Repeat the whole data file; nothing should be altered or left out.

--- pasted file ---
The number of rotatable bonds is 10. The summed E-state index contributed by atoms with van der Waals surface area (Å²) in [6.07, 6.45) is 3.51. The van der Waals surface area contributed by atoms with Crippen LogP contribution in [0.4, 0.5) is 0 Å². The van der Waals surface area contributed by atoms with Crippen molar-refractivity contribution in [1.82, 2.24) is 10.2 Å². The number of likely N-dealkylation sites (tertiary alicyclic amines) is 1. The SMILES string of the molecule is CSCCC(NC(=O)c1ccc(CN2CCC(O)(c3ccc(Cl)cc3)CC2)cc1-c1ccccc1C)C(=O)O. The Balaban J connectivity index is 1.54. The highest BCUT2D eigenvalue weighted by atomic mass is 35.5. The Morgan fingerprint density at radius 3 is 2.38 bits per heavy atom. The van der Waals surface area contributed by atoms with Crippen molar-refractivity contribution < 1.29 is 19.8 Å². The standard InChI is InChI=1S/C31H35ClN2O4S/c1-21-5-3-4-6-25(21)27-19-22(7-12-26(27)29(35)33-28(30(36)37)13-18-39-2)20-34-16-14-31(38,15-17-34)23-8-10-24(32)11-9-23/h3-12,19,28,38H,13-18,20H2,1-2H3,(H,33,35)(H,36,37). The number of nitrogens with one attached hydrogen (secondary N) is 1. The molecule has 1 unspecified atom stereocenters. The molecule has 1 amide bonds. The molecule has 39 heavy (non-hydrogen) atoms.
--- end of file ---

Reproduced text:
The number of rotatable bonds is 10. The summed E-state index contributed by atoms with van der Waals surface area (Å²) in [6.07, 6.45) is 3.51. The van der Waals surface area contributed by atoms with Crippen LogP contribution in [0.4, 0.5) is 0 Å². The van der Waals surface area contributed by atoms with Crippen molar-refractivity contribution in [1.82, 2.24) is 10.2 Å². The number of likely N-dealkylation sites (tertiary alicyclic amines) is 1. The SMILES string of the molecule is CSCCC(NC(=O)c1ccc(CN2CCC(O)(c3ccc(Cl)cc3)CC2)cc1-c1ccccc1C)C(=O)O. The Balaban J connectivity index is 1.54. The highest BCUT2D eigenvalue weighted by atomic mass is 35.5. The Morgan fingerprint density at radius 3 is 2.38 bits per heavy atom. The van der Waals surface area contributed by atoms with Crippen molar-refractivity contribution < 1.29 is 19.8 Å². The standard InChI is InChI=1S/C31H35ClN2O4S/c1-21-5-3-4-6-25(21)27-19-22(7-12-26(27)29(35)33-28(30(36)37)13-18-39-2)20-34-16-14-31(38,15-17-34)23-8-10-24(32)11-9-23/h3-12,19,28,38H,13-18,20H2,1-2H3,(H,33,35)(H,36,37). The number of nitrogens with one attached hydrogen (secondary N) is 1. The molecule has 1 unspecified atom stereocenters. The molecule has 1 amide bonds. The molecule has 39 heavy (non-hydrogen) atoms.